As for the wine, best of its style I tasted on this trip and probably in Santa Barbara as well. The majority of their wines fall into the showy 16% ABV with creamy oak camp. As far as I'm concerned, these get expensive for what they offer over $30. But when it comes to quality with this type of wine, the key in my mind is developing that ultra-rich texture without turning the nose into alco-vanilla and truncating the finish with alco-burn. From this point of view, Villa Creek absolutely nailed this style. But their one red that veers furthest from this approach, La Boda, a 50-50 blend of Grenache and Mourvèdre, was my favorite of all the wines tasted on this trip. The oak and alcohol are dialed back down to levels appropriate for a table wine, while the freshness and earthiness are dialed up several notches. It sounded like whole cluster fermentation and less ripe fruit had a lot to do with this, as this was a willful excursion from their crowd-pleasing style more for the winemakers' own edification. Well, they nailed it (again). They made a superior wine in a superior style, while also making top exemplars in the popular, but ultimately less serious style. Win-win!

Wines of note:

2007 La Boda: Complex perfumed, floral red fruit nose with a little earth. Strong minerality with an amazing infinite earthy finish. Good tannin level. 50-50 Grenache & Mourvèdre.
2006 Vulture's Post: 80% Mourvèdre, 15% Syrah, 5% Grenache. Earthy berry nose, gamey. Full round fruit, tannic finish. Thicker than La Boda.
2006 High Road: 50% Syrah, 30% Grenache, 20% Mourvèdre from James Berry Vineyard. Floral, blueberry and slightly meaty nose. Tannic. Full Syrah flavor, lot of berries and round, creamy mid-palate.

Stop 3: Tablas Creek

Another Creek-named winery, another big winner. While Tablas Creek does feel a bit more corporate--it is a piece of the Perrin wine empire after all--the experience is so educational and well organized that I must give credit where it's due. In fact, it seems we were so enamored with Tablas that every picture on this post is from Tablas Creek! It certainly helped that the herbs and olive trees intermingled with the vines gave a certain Provençal feel to the winery.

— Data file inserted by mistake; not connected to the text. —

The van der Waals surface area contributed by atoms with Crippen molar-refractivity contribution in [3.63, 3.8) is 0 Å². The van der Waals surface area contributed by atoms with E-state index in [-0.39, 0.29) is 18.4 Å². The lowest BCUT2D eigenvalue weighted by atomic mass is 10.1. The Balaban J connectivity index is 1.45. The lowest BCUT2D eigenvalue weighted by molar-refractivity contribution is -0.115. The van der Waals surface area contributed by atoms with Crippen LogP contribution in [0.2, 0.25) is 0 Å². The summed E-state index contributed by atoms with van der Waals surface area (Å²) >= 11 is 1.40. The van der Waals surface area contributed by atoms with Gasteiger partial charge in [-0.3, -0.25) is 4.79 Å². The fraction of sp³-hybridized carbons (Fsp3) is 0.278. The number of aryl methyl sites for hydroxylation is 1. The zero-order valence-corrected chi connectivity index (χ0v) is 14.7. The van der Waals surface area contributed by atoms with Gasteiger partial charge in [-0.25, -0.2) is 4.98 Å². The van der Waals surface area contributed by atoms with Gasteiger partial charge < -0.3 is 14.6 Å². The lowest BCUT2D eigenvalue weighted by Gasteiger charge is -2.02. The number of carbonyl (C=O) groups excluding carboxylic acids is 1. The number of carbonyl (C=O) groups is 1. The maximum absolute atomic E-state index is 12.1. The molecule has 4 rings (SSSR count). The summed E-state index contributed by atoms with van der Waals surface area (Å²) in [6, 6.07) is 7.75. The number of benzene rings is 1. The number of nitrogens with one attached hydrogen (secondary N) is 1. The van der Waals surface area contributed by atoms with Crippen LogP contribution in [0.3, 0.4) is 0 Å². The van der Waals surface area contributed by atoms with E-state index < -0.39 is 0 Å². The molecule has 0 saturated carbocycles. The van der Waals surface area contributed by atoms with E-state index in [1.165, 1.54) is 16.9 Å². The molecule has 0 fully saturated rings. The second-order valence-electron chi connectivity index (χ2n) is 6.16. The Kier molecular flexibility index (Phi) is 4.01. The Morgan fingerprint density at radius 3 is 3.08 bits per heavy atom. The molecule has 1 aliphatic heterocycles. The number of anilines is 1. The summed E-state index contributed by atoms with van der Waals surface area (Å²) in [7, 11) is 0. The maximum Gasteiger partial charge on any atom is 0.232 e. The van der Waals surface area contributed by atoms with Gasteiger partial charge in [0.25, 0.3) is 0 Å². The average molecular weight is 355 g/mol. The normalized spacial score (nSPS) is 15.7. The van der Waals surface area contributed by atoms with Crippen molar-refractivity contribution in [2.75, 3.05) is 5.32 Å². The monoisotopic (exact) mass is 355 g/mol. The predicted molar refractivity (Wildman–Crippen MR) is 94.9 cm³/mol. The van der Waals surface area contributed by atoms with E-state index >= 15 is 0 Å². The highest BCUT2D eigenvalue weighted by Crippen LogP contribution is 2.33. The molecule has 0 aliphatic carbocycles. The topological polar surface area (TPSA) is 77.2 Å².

In terms of the wines, your best bet it to share the tasting with a friend or significant other because they will pour anything and everything they have open. By my count, 14 wines came up to taste, and strategic dumping even with two tasters became a matter of survival. Not surprisingly there's something here for everyone. Their entry level Cotes de Tablas wines offer very decent values. If blends aren't your things, there's every Rhone varietal under the sun: Vermentino, Grenache Blanc, Roussanne, Syrah and even the non-Rhone tannat. Last but not least are their Esprit de Beaucastel wines, which are their Paso Robles version of a Chateauneuf du Pape. They poured the '06, '05 and '04 vintages of the rouge in succession, which was a real treat. The wines are a deft cross between California opulence and French depth, and the Esprit wines in particular seem built to age into wines of stunning complexity and elegance.